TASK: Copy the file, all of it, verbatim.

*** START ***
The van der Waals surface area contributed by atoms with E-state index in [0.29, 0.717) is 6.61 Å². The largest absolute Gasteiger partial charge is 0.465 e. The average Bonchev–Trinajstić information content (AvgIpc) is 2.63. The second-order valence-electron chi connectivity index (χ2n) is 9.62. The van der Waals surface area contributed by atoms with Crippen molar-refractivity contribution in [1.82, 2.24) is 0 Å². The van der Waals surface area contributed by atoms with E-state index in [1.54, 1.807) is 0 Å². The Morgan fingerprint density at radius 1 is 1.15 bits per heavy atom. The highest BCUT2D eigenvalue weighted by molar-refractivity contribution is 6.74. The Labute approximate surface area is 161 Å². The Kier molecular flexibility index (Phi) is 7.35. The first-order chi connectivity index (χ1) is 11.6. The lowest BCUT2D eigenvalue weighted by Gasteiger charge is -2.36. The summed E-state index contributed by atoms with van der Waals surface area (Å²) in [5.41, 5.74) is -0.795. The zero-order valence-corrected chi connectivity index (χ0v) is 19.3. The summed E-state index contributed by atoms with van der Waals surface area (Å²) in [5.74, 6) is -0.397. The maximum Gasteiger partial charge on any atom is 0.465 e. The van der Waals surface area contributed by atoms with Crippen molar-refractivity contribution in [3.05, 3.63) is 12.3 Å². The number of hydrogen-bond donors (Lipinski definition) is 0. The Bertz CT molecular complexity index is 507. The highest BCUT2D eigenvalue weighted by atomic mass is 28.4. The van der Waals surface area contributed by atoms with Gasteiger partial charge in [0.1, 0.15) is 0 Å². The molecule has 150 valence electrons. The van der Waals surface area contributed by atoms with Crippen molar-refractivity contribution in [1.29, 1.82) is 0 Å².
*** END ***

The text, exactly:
The van der Waals surface area contributed by atoms with E-state index in [0.29, 0.717) is 6.61 Å². The largest absolute Gasteiger partial charge is 0.465 e. The average Bonchev–Trinajstić information content (AvgIpc) is 2.63. The second-order valence-electron chi connectivity index (χ2n) is 9.62. The van der Waals surface area contributed by atoms with Crippen molar-refractivity contribution in [1.82, 2.24) is 0 Å². The van der Waals surface area contributed by atoms with E-state index in [1.54, 1.807) is 0 Å². The Morgan fingerprint density at radius 1 is 1.15 bits per heavy atom. The highest BCUT2D eigenvalue weighted by molar-refractivity contribution is 6.74. The Labute approximate surface area is 161 Å². The Kier molecular flexibility index (Phi) is 7.35. The first-order chi connectivity index (χ1) is 11.6. The lowest BCUT2D eigenvalue weighted by Gasteiger charge is -2.36. The summed E-state index contributed by atoms with van der Waals surface area (Å²) in [5.41, 5.74) is -0.795. The zero-order valence-corrected chi connectivity index (χ0v) is 19.3. The summed E-state index contributed by atoms with van der Waals surface area (Å²) in [5.74, 6) is -0.397. The maximum Gasteiger partial charge on any atom is 0.465 e. The van der Waals surface area contributed by atoms with Crippen molar-refractivity contribution in [3.05, 3.63) is 12.3 Å². The number of hydrogen-bond donors (Lipinski definition) is 0. The Bertz CT molecular complexity index is 507. The highest BCUT2D eigenvalue weighted by atomic mass is 28.4. The van der Waals surface area contributed by atoms with Gasteiger partial charge in [0.1, 0.15) is 0 Å². The molecule has 150 valence electrons. The van der Waals surface area contributed by atoms with Crippen molar-refractivity contribution in [1.29, 1.82) is 0 Å².